According to statistics from the Center for Disease Control, this is much higher in comparison to accidents involving automobiles which only involve alcohol 16% of the time.

Abandoned E-Scooters Can Create a Hazard Leading to Car Crashes, Bicycles Crashes, and Pedestrian Injuries

Additionally, the ability to leave the e-scooters anywhere creates another risk to the public. Although it is convenient, the abandonment of motorized scooters can create an obstruction on the road and sidewalk. Likewise, scooters are often damaged by other people which can result in ineffective equipment and safety features for unsuspecting riders. Not only is this dangerous for others riding e-scooters, but it also creates a danger for persons walking on sidewalks and driving on the road. Typically, the electric scooter companies pay a person or company to collect and inspect the scooters at the end of the day and to place them in a safe location. However, throughout the day, riders tend to leave the scooters wherever they desire.

E-scooters are often parked dangerously and can cause injuries
Electric Scooters are Often Abandoned or Parked Dangerously by Riders on Sidewalks and Streets in Phoenix and Scottsdale.

Insurance Coverage Is Not Required in Arizona to Operate an E-Scooter

Insurance coverage is also a major issue concerning e-scooters. In the unfortunate event that an accident does occur, the rider of the scooter may not have liability insurance to cover your injuries.

Further, even if the rider does have valid automobile insurance, most insurance policies do not extend to cover injuries that result from the operation of electric scooters.

This creates a very difficult situation when an injured person is trying to recover money for medical expenses, pain, suffering and property damage.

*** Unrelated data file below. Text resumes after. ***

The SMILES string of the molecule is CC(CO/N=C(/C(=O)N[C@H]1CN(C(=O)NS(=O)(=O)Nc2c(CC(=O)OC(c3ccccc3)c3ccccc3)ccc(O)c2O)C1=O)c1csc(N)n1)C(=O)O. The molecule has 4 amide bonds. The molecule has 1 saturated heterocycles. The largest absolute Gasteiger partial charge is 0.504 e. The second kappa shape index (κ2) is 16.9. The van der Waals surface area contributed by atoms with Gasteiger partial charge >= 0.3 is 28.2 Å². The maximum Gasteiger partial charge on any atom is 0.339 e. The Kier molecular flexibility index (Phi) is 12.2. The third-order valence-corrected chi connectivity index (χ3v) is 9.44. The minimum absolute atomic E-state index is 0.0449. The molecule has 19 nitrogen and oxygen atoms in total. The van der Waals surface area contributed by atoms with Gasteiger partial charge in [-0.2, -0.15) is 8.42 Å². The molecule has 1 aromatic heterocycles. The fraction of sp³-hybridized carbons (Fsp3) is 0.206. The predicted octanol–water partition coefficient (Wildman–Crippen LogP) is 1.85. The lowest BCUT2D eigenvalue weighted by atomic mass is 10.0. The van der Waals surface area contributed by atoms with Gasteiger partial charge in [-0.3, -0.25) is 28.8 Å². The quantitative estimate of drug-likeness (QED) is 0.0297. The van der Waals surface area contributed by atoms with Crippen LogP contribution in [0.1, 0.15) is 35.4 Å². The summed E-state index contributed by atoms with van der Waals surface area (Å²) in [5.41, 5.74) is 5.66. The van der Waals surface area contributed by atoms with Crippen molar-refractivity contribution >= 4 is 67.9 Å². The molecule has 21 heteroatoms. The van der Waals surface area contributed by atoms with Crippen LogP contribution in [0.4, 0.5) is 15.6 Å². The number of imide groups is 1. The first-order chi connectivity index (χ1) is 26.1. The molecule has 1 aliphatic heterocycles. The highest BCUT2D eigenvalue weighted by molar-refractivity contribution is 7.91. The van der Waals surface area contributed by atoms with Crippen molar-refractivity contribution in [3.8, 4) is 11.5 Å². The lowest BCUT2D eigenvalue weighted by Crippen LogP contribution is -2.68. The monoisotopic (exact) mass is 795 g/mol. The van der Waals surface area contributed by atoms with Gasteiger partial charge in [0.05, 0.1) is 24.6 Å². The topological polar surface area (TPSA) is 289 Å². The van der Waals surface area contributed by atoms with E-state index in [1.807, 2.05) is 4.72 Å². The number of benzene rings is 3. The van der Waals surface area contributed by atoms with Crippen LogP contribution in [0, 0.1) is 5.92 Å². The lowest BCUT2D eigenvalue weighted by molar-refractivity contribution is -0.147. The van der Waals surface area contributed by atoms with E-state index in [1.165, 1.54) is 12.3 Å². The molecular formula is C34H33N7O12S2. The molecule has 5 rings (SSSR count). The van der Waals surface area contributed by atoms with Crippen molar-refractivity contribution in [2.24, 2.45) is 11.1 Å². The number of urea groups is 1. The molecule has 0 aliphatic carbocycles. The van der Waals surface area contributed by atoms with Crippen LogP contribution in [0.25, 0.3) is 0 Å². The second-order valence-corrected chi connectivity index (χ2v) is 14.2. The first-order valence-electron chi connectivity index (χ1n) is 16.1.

Trying to recover money from an individual may or may not be a viable option depending on the assets of the person at fault. Therefore, it is always best to consult an attorney to evaluate your potential claim and to determine the best strategy for recovery.

What Arizona Laws Apply to E-Scooters

Arizona Revised Statute § 28-101 defines two types of standup electric scooters.

The first is smaller, weigh less than 30 pounds, less powerful, and only capable of going up to ten miles per hours.

These are the types of electric scooters that children may have and that can typically be seen in residential neighborhoods.

The second type of scooter is larger, weighs up to 70 pounds, and can reach speeds up to 20 miles per hour.

These are the e-scooters that are typically rented and owned by scooter rideshare companies through app-based software.

These are the scooters that are typically seen throughout Scottsdale, Tempe, and Phoenix.

The manufacturers of these e-scooters include Spin, Bird, Jump, Lime, Lyft, and Razor.

A.R.S. § 28-101 specifically sets forth the definitions for these stand-up electric scooters as follows:

  1. “Electric miniature scooter”:

(a) Weighs less than thirty pounds.

(b) Has two or three wheels.

(c) Has handlebars.

(d) Has a floorboard on which a person may stand while riding.

(e) Is powered by an electric motor or human power, or both.

(f) Has a maximum speed that does not exceed ten miles per hour, with or without human propulsion, on a paved level surface.

  1. “Electric standup scooter”:

(a) Means a device that:

(i) Weighs less than seventy-five pounds.